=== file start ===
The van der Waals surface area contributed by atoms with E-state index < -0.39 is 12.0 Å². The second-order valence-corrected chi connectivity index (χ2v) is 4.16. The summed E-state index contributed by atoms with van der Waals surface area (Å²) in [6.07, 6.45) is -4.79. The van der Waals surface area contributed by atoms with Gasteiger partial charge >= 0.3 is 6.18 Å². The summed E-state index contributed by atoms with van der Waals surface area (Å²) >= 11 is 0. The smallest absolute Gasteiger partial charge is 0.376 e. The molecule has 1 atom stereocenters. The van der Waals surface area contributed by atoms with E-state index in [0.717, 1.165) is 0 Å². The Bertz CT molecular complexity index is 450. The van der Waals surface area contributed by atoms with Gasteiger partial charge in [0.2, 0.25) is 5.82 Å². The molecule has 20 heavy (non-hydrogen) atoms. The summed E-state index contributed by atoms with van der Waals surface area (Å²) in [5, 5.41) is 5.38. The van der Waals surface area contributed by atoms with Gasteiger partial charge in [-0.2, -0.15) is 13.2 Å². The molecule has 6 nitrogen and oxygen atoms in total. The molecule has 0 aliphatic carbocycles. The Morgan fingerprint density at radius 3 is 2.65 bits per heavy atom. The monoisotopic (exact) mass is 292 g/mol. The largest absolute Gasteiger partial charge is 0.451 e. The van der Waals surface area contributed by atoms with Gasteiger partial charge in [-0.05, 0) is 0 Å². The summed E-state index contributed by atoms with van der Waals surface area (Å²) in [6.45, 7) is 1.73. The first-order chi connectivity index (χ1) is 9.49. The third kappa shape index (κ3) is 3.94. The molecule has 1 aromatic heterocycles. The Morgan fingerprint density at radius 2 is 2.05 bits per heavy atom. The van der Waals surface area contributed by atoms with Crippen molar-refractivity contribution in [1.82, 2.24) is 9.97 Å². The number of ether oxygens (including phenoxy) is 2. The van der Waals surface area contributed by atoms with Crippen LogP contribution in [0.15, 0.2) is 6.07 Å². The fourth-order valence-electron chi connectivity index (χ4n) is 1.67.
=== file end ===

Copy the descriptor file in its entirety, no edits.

The van der Waals surface area contributed by atoms with E-state index < -0.39 is 12.0 Å². The second-order valence-corrected chi connectivity index (χ2v) is 4.16. The summed E-state index contributed by atoms with van der Waals surface area (Å²) in [6.07, 6.45) is -4.79. The van der Waals surface area contributed by atoms with Gasteiger partial charge >= 0.3 is 6.18 Å². The summed E-state index contributed by atoms with van der Waals surface area (Å²) >= 11 is 0. The smallest absolute Gasteiger partial charge is 0.376 e. The molecule has 1 atom stereocenters. The van der Waals surface area contributed by atoms with E-state index in [0.717, 1.165) is 0 Å². The Bertz CT molecular complexity index is 450. The van der Waals surface area contributed by atoms with Gasteiger partial charge in [0.2, 0.25) is 5.82 Å². The molecule has 20 heavy (non-hydrogen) atoms. The summed E-state index contributed by atoms with van der Waals surface area (Å²) in [5, 5.41) is 5.38. The van der Waals surface area contributed by atoms with Gasteiger partial charge in [-0.2, -0.15) is 13.2 Å². The molecule has 6 nitrogen and oxygen atoms in total. The molecule has 0 aliphatic carbocycles. The Morgan fingerprint density at radius 3 is 2.65 bits per heavy atom. The monoisotopic (exact) mass is 292 g/mol. The largest absolute Gasteiger partial charge is 0.451 e. The van der Waals surface area contributed by atoms with Gasteiger partial charge in [-0.05, 0) is 0 Å². The summed E-state index contributed by atoms with van der Waals surface area (Å²) in [6.45, 7) is 1.73. The first-order chi connectivity index (χ1) is 9.49. The third kappa shape index (κ3) is 3.94. The molecule has 1 aromatic heterocycles. The Morgan fingerprint density at radius 2 is 2.05 bits per heavy atom. The van der Waals surface area contributed by atoms with Crippen molar-refractivity contribution in [1.82, 2.24) is 9.97 Å². The number of ether oxygens (including phenoxy) is 2. The van der Waals surface area contributed by atoms with Crippen LogP contribution in [0.15, 0.2) is 6.07 Å². The fourth-order valence-electron chi connectivity index (χ4n) is 1.67.